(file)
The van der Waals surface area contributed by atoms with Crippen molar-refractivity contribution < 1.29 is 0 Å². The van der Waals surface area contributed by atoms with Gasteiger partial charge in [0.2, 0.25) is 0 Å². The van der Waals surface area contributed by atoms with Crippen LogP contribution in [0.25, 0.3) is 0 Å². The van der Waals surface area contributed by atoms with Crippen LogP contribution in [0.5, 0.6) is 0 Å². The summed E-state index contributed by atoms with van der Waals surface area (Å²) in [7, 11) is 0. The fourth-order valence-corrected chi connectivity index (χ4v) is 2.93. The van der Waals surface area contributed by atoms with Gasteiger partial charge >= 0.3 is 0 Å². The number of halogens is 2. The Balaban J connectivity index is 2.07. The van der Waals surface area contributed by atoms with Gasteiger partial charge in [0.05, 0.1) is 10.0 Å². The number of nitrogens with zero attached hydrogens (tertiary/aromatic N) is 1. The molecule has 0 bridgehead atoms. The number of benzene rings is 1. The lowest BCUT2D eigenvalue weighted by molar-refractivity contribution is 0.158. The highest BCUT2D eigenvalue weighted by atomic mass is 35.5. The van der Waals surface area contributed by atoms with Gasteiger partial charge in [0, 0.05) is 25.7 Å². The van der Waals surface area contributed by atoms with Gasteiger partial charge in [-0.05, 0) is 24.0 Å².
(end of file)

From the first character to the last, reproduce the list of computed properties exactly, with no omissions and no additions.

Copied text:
The van der Waals surface area contributed by atoms with Crippen molar-refractivity contribution < 1.29 is 0 Å². The van der Waals surface area contributed by atoms with Gasteiger partial charge in [0.2, 0.25) is 0 Å². The van der Waals surface area contributed by atoms with Crippen LogP contribution in [0.25, 0.3) is 0 Å². The van der Waals surface area contributed by atoms with Crippen LogP contribution in [0.5, 0.6) is 0 Å². The summed E-state index contributed by atoms with van der Waals surface area (Å²) in [7, 11) is 0. The fourth-order valence-corrected chi connectivity index (χ4v) is 2.93. The van der Waals surface area contributed by atoms with Gasteiger partial charge >= 0.3 is 0 Å². The number of halogens is 2. The Balaban J connectivity index is 2.07. The van der Waals surface area contributed by atoms with Gasteiger partial charge in [0.05, 0.1) is 10.0 Å². The number of nitrogens with zero attached hydrogens (tertiary/aromatic N) is 1. The molecule has 0 bridgehead atoms. The number of benzene rings is 1. The lowest BCUT2D eigenvalue weighted by molar-refractivity contribution is 0.158. The highest BCUT2D eigenvalue weighted by atomic mass is 35.5. The van der Waals surface area contributed by atoms with Gasteiger partial charge in [0, 0.05) is 25.7 Å². The van der Waals surface area contributed by atoms with Gasteiger partial charge in [-0.05, 0) is 24.0 Å².